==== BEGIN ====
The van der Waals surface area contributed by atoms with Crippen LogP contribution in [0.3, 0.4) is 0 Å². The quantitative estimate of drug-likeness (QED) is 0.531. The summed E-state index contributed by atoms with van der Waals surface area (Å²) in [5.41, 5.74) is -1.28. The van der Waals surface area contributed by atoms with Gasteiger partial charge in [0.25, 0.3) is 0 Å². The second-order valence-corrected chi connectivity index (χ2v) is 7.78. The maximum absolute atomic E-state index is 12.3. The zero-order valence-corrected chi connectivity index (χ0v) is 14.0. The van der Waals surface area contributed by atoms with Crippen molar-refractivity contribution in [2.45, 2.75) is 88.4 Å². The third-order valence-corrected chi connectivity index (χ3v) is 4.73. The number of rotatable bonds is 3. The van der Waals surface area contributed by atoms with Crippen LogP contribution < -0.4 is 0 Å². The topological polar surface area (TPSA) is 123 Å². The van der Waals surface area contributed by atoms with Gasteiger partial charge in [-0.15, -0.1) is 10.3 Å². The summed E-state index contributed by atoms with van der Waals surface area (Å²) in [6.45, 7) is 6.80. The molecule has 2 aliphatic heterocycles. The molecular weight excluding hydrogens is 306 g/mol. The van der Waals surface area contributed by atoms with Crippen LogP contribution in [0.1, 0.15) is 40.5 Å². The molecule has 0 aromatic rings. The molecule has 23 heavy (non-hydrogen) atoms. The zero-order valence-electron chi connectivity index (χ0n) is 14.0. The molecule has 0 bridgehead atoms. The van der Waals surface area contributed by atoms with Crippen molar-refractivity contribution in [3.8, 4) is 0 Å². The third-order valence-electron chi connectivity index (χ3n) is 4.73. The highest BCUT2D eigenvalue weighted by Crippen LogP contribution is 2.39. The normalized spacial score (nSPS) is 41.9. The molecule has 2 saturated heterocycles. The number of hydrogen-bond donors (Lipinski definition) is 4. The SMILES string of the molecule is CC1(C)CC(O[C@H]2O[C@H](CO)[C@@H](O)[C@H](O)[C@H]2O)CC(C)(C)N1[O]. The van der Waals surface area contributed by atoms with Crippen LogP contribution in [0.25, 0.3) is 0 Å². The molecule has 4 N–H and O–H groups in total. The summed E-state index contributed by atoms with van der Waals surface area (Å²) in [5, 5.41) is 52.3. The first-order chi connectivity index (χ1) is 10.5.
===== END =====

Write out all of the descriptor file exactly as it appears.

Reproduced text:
The van der Waals surface area contributed by atoms with Crippen LogP contribution in [0.3, 0.4) is 0 Å². The quantitative estimate of drug-likeness (QED) is 0.531. The summed E-state index contributed by atoms with van der Waals surface area (Å²) in [5.41, 5.74) is -1.28. The van der Waals surface area contributed by atoms with Gasteiger partial charge in [0.25, 0.3) is 0 Å². The second-order valence-corrected chi connectivity index (χ2v) is 7.78. The maximum absolute atomic E-state index is 12.3. The zero-order valence-corrected chi connectivity index (χ0v) is 14.0. The van der Waals surface area contributed by atoms with Crippen molar-refractivity contribution in [2.45, 2.75) is 88.4 Å². The third-order valence-corrected chi connectivity index (χ3v) is 4.73. The number of rotatable bonds is 3. The van der Waals surface area contributed by atoms with Crippen LogP contribution < -0.4 is 0 Å². The topological polar surface area (TPSA) is 123 Å². The van der Waals surface area contributed by atoms with Gasteiger partial charge in [-0.15, -0.1) is 10.3 Å². The summed E-state index contributed by atoms with van der Waals surface area (Å²) in [6.45, 7) is 6.80. The molecule has 2 aliphatic heterocycles. The molecular weight excluding hydrogens is 306 g/mol. The van der Waals surface area contributed by atoms with Crippen LogP contribution in [0.1, 0.15) is 40.5 Å². The molecule has 0 aromatic rings. The molecule has 23 heavy (non-hydrogen) atoms. The zero-order valence-electron chi connectivity index (χ0n) is 14.0. The molecule has 0 bridgehead atoms. The van der Waals surface area contributed by atoms with Crippen molar-refractivity contribution in [3.8, 4) is 0 Å². The third-order valence-electron chi connectivity index (χ3n) is 4.73. The highest BCUT2D eigenvalue weighted by Crippen LogP contribution is 2.39. The normalized spacial score (nSPS) is 41.9. The molecule has 2 saturated heterocycles. The number of hydrogen-bond donors (Lipinski definition) is 4. The SMILES string of the molecule is CC1(C)CC(O[C@H]2O[C@H](CO)[C@@H](O)[C@H](O)[C@H]2O)CC(C)(C)N1[O]. The van der Waals surface area contributed by atoms with Crippen LogP contribution in [0.25, 0.3) is 0 Å². The molecule has 4 N–H and O–H groups in total. The summed E-state index contributed by atoms with van der Waals surface area (Å²) in [5, 5.41) is 52.3. The first-order chi connectivity index (χ1) is 10.5.